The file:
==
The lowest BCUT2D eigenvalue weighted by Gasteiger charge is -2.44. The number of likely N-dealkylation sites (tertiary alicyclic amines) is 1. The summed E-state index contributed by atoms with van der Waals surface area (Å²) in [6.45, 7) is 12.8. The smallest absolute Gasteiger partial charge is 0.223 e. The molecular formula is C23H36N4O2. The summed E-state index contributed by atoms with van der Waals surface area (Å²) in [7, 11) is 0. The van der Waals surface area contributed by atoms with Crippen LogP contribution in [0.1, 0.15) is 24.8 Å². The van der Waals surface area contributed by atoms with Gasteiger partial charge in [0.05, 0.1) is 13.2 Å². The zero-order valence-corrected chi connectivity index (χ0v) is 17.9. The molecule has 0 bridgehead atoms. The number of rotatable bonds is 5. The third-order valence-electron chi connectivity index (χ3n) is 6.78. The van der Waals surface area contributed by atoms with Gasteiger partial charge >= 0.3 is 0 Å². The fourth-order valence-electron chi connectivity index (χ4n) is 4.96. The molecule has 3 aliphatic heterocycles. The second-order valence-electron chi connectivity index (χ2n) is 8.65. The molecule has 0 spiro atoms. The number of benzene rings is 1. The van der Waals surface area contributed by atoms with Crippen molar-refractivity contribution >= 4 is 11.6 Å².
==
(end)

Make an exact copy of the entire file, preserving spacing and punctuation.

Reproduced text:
The lowest BCUT2D eigenvalue weighted by Gasteiger charge is -2.44. The number of likely N-dealkylation sites (tertiary alicyclic amines) is 1. The summed E-state index contributed by atoms with van der Waals surface area (Å²) in [6.45, 7) is 12.8. The smallest absolute Gasteiger partial charge is 0.223 e. The molecular formula is C23H36N4O2. The summed E-state index contributed by atoms with van der Waals surface area (Å²) in [7, 11) is 0. The van der Waals surface area contributed by atoms with Crippen LogP contribution in [0.1, 0.15) is 24.8 Å². The van der Waals surface area contributed by atoms with Gasteiger partial charge in [0.05, 0.1) is 13.2 Å². The zero-order valence-corrected chi connectivity index (χ0v) is 17.9. The molecule has 0 bridgehead atoms. The number of rotatable bonds is 5. The third-order valence-electron chi connectivity index (χ3n) is 6.78. The van der Waals surface area contributed by atoms with Gasteiger partial charge >= 0.3 is 0 Å². The fourth-order valence-electron chi connectivity index (χ4n) is 4.96. The molecule has 3 aliphatic heterocycles. The second-order valence-electron chi connectivity index (χ2n) is 8.65. The molecule has 0 spiro atoms. The number of benzene rings is 1. The van der Waals surface area contributed by atoms with Crippen molar-refractivity contribution >= 4 is 11.6 Å².